Incase you are still wondering, what brings this post up now, I am back from another trip to a place that I have been in love with for ages : Kerala. Ofcourse, more posts & pictures follow.
But, boy, am I pleased with this snap!
They don’t call it Gods own country for no reason. It provided some wonderful opportunities for playing with light and the camera. Here are some snaps from a Kerela trip that happened some time back.
Just as the snaps load up on your screen : My MTNL internet connection is woeful at home choosing to go on strike on a whim. I am hastily pushing through this post, when it has chosen to show me that it ideed can work at top speed and this months bill will include charges for internet !
To compliment that, to blog on such esoteric topics from the workplace, well, err, is not allowed. So, please people, put up with my silence.
In the meantime, I continue to shout out into the world through the twitter accounts and I don’t have a modicum of memory of what all I have shouted out to the world. The chief twitter account I use is @KavisMusings . Well, that’s a subject for another time.
For now, here are the pictures.
Silhouettes have fascinated me since the time I knew they were called ‘silhouettes’. I used to hate the spelling but quite liked the way the word is pronounced. With a twang that has almost an Italian connection !
All these snaps were taken at places somewhere around Kottayam. ‘Panchali Medu‘ is one such. I don’t raise an eyebrow everytime we go far off, deep inside Maharashtra or down into Kerela where there is folklore around the exiled Pandava brothers with Draupadi in tow having lived there for a while. Panchali as Draupadi is better known in the south, has this hill named after her.
She is supposed to have taken bath in the local pond etc etc, details which I omit writing on, and leaving your imagination to do its work.
The modern day ‘medu’ (RTT : raised plateau) has 14 crosses. I wont tell you why. For I don’t know myself. I only know that the place has an extravagance of ‘awesome’. There is an endless breeze, a feast of green for the eye. The clouds rolling over your head and tease you to reach and touch them if you can.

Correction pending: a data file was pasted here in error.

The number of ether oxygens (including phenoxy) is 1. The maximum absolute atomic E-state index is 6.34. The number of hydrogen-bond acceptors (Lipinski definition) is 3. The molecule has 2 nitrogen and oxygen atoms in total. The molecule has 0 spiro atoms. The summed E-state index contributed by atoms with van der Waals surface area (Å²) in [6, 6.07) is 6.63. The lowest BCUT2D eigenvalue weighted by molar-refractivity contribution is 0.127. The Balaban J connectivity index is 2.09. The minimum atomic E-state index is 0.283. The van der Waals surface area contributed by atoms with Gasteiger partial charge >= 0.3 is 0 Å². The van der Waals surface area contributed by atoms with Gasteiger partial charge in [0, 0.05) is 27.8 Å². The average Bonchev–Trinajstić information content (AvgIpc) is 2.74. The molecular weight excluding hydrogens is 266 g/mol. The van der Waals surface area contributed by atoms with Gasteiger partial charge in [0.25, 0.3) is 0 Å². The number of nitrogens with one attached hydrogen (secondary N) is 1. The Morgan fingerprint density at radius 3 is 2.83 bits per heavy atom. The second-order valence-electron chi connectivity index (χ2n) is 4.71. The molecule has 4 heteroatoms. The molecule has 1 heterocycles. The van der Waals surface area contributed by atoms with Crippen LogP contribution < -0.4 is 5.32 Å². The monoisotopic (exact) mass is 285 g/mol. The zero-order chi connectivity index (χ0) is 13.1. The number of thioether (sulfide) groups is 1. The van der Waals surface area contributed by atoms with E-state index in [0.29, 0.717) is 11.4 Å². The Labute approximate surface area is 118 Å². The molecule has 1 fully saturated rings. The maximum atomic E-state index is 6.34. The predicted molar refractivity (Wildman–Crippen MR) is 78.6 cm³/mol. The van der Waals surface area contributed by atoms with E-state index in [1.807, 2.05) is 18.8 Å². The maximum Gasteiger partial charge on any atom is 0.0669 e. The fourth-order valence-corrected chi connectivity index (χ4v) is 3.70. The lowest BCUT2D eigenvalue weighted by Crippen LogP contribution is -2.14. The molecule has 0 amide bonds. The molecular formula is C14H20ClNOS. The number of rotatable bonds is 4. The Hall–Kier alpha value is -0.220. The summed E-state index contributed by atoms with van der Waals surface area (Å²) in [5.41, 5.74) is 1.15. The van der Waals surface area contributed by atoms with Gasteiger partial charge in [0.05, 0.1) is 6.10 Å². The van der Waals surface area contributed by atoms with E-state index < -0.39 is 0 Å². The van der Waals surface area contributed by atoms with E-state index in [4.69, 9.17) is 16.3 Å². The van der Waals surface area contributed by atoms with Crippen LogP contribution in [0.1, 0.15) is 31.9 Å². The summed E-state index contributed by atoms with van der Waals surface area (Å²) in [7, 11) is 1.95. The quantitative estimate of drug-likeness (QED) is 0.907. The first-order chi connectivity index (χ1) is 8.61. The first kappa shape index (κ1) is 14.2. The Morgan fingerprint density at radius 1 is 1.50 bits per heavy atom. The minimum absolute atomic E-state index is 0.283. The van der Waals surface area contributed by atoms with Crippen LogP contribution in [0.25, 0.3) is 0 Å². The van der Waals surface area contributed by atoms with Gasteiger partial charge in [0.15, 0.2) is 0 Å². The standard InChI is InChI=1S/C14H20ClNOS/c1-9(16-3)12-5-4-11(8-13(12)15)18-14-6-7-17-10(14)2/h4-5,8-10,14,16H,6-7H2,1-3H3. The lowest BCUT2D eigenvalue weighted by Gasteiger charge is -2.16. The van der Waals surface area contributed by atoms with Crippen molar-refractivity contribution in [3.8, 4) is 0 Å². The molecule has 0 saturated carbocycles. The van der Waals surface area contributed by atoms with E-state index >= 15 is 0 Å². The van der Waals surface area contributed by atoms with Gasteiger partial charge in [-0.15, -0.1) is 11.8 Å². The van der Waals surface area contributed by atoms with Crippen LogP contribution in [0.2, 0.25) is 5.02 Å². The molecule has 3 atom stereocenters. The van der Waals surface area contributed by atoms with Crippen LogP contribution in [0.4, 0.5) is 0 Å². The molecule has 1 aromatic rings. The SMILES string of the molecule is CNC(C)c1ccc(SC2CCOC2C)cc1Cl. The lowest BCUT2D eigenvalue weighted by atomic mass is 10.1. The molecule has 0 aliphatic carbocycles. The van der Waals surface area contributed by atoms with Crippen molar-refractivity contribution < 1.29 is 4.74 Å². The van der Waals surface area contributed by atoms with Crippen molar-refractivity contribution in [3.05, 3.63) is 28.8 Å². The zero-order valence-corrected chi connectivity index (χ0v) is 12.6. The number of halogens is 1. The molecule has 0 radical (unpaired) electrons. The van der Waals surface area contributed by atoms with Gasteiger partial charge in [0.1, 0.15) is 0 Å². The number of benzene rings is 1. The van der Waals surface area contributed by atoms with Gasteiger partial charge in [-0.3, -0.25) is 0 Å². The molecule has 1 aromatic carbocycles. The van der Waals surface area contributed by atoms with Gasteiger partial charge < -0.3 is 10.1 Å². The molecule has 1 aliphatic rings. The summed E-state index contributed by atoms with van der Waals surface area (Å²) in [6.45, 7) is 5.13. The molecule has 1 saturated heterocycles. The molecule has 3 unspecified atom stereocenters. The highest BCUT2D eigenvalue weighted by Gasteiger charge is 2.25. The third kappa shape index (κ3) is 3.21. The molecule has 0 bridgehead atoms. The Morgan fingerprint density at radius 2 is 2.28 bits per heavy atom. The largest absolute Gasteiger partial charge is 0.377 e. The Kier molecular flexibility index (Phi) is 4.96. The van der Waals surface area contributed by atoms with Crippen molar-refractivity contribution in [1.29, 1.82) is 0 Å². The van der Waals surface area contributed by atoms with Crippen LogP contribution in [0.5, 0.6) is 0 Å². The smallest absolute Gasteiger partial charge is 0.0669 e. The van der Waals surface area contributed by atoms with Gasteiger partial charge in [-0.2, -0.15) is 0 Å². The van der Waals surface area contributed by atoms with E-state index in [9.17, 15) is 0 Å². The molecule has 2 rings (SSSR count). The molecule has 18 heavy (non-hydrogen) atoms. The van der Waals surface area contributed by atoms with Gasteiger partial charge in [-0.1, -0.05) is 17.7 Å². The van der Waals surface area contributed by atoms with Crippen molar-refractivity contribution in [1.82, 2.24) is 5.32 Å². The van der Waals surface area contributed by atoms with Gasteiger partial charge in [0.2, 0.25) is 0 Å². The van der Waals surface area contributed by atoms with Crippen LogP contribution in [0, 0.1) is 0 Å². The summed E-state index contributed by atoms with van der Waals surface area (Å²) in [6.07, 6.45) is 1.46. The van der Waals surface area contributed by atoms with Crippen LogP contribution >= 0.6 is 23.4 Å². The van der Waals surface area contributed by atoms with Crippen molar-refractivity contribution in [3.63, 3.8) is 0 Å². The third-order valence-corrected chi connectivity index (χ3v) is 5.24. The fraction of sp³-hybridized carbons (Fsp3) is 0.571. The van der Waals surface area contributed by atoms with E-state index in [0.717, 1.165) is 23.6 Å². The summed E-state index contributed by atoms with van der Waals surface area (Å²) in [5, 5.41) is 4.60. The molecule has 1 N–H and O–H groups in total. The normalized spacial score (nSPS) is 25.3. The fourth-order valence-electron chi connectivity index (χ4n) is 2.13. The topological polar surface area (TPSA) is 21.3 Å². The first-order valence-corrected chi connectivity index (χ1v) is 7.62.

Off Kuttikanum is another green zone : Wagamon. Sometimes spelt with a ‘V’ instead of a W. Whatever, it is , It doesn’t alter green beauty. Green as in GREEN. Meadows. Plateaus. Hills. Throw in some mist. Some people who are ever willing to help. Water bodies that tempt. Well, in sometime, you could have romance brewing in the air.
Value for money romance. For the place is relatively unexplored ! Some unconfirmed news has it that Wagamon is called the ‘Scotland of Asia’. I haven’t seen Scotland. But I can go as far as I can and tell you, Wagamon is a lovely place to go to.
If any of those didn’t get you excited enough to pack your bags and include Kerela a big mindshare for your next travel, here is something that will do the trick. I ooze confidence in stating this.
Chips. Slices of a particular type of plantains. “Plantains” was to give the humble ‘banana’ a twang of fancy. Nevertheless, slices, deep fried in authentic coconut oil. You just cant stop with one or two for that matter. Two minutes on the lips and a lifetime on the hips. For sure.
But those two minutes they are on the lips, they give you a lifetime of yearning for the next time you will head to Kerela !
The zoom lens on the camera were the first to spot it. A patch of brown in a sea of green. Some more zooming and out with curiosity more than anything else, least of all, understanding history, got us in front of this gate.
It looked like any other gate. A gate that was fastened with a chain and a piquant lock. The biggest battle that the gate seemed to wage was with the forces of nature and ofcourse, the undergrowth in the vicinity. Quite ordinary, you might think.
Except that we were standing on Palace Road. This was a gate that we passed twice, without realising that we were passing the gates of the Summer palace of the Raja of Travancore. At Kuttikanam. 140 kilometers South of Cochin in Kerala.
The royal folks that lived here are long gone. The palace sits in silence. Unpretentious yet majestic. The walls could tell you a multiple zillion stories. The walls… Its extra smooth walls, which if we were to believe the old caretaker and his young son, were polished with eggshells amongst a millon other things.
Teak floors. Teak roofs. The broken glass panes of windows that a royalty and their retinue would have operated, let in the fresh crisp sunrays of another lovely morning October morning. Like the windows would have, decades ago.